Posts Tagged ‘Sub-Pop’


Friday, December 27th, 2013

Part of Me 7″
Sub-Pop, 1995

By the time I found Plexi, around the time their excellent Cheer Up record came out, they’d mutated into a glossier glam-pop version of themselves with sharp, punchy guitar hooks and a hard rock swagger. I’ve loved that album for years now. Digging back into their discography with their 7″ debut, I was stoked to find a more aggro version of the band with two tracks that are just a little more tense and in-your-face than their LP tracks. The sleeve design is pretty sweet too, with embossed letterpress art and the 2 songs jammed onto the A-side of this 1-sided 45. I picked up a used copy, but it looks like it’s still available at the Sub Pop website too.

Buy “Part of Me” at



Monday, June 15th, 2009

Loser / Cooking With Gas 7″
Sub-Pop, 1989

Talking with a friend this weekend, we recalled a time when the term “grunge” didn’t conjure up images of ridiculous designer flannel and lame ’90s-style hard rock, before the gnarlier aspects of the term were sanitized and rationalized for mass consumption. For us, Seattle’s Tad embodied what grunge was really about: loud, burly, heavy dirtpunk for weirdos — in short, ugly music for ugly people. Long before every mall in America was teeming with teenagers sporting Doc Martens and flannel shirts, flipping their locks and blathering about Pearl Jam, Tad was punishing eardrums with gut-rumbling dirges that mainlined the colossal buzz of the Melvins and late-period Black Flag (they released a single featuring covers of Flag’s “Damaged I” and “Damaged II”) into a backwoods freakshow that made grunge scary. Their God’s Balls and Salt Lick 12-inchers are essential noise rock classics and this, one of many classic Tad singles on Sub-Pop, showcases the true grit of grunge.


Tad – “Loser”
Tad – “Cooking With Gas”

Les Thugs

Wednesday, May 13th, 2009

Electric Troubles LP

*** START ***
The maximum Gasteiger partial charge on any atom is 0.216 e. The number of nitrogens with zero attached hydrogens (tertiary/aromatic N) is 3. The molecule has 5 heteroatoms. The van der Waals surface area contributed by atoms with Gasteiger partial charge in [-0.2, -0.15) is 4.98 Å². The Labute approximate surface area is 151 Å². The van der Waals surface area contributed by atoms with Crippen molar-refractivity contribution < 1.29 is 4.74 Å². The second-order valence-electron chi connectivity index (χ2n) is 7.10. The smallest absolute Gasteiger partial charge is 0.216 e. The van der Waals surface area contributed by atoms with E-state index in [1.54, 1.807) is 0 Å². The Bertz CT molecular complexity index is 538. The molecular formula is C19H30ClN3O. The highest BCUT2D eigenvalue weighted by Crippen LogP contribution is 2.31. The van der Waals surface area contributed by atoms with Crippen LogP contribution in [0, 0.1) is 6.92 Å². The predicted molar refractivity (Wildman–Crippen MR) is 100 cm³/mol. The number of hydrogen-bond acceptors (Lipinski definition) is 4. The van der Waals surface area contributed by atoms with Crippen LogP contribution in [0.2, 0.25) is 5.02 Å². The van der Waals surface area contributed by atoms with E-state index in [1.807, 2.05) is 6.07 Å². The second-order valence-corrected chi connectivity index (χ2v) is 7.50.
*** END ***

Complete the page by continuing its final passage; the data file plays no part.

Vinyl Solution/Sub Pop, 1987

Anytime I play this, or Les Thugs’ other smoker, I.A.B.F. (International Anti-Boredom Front), someone inevitably asks “who is this?” At their prime, this French band’s sound contained the full-on speed and energy of hardcore punk blown out to form a massive wall of sound that could be mistaken for My Bloody Valentine‘s Loveless sped up to 45 rpm, contrasting an huge blur of guitar with catchy, echoey, harmonized vocals. Just check out the shocking intro track “Dead Dreams” that starts with a quasi-Native American chant and snaps into a tidal wave of roaring guitar that doesn’t let up until the end of the A-side. And even though they toured the U.S. a number of times, sung in English, had good distribution through reputable labels over the course of 15 years, they never got the recognition or fanbase they deserved. Les Thugs’ later albums are decent, and although they’re driven by a huge guitar sound, they don’t quite have the fullness and instantly memorable early albums, which are absolutely essential.


Les Thugs – Electric Troubles LP (42.3mb Zip)


Official Les Thugs website
Les Thugs on Sub Pop

Pain Teens

Monday, April 27th, 2009

Death Row Eyes / The Smell 7″
Sub Pop, 1992

There’s something undeniably appealing about sinister music, especially when it comes to rock, and it doesn’t get much more sinister than the Pain Teens. Dark, disturbing, and steeped in the hazy, narcotic fog of Houston, Texas, their music has the acid-fried punk psyche of Chrome plus the weirdo noise experimentation of fellow Texans The Butthole Surfers tightly wound held together with an industrial-sized, relentlessly bombastic rhythm section. Those elements alone make the Pain Teens a fairly interesting band, but the real power of their sound comes from singer Bliss Blood, who’s disarming, female vocals prevent them from being just another off-putting band of testosterone-laden misanthropes. In fact, without her voice and the perfectly assembled layers of pounding noise, riffs, and tape loops, it’d be hard for anyone but the dimmest of sickwads to subject themselves to their tales from the darkest side of humanity. Just dig the seductive qualities of the Savage Pencil portrait of Ted Bundy on the cover of this Sub Pop Singles Club 45, or their twisted take on John Barry’s “You Only Live Twice” from Trance Records’ Love & Napalm compilation and you’ll see what I mean.


Pain Teens – “Death Row Eyes”
Pain Teens – “The Smell”

Pain Teens – “Ituri”
Pain Teens – “You Only Live Twice”
from Love & Napalm compilation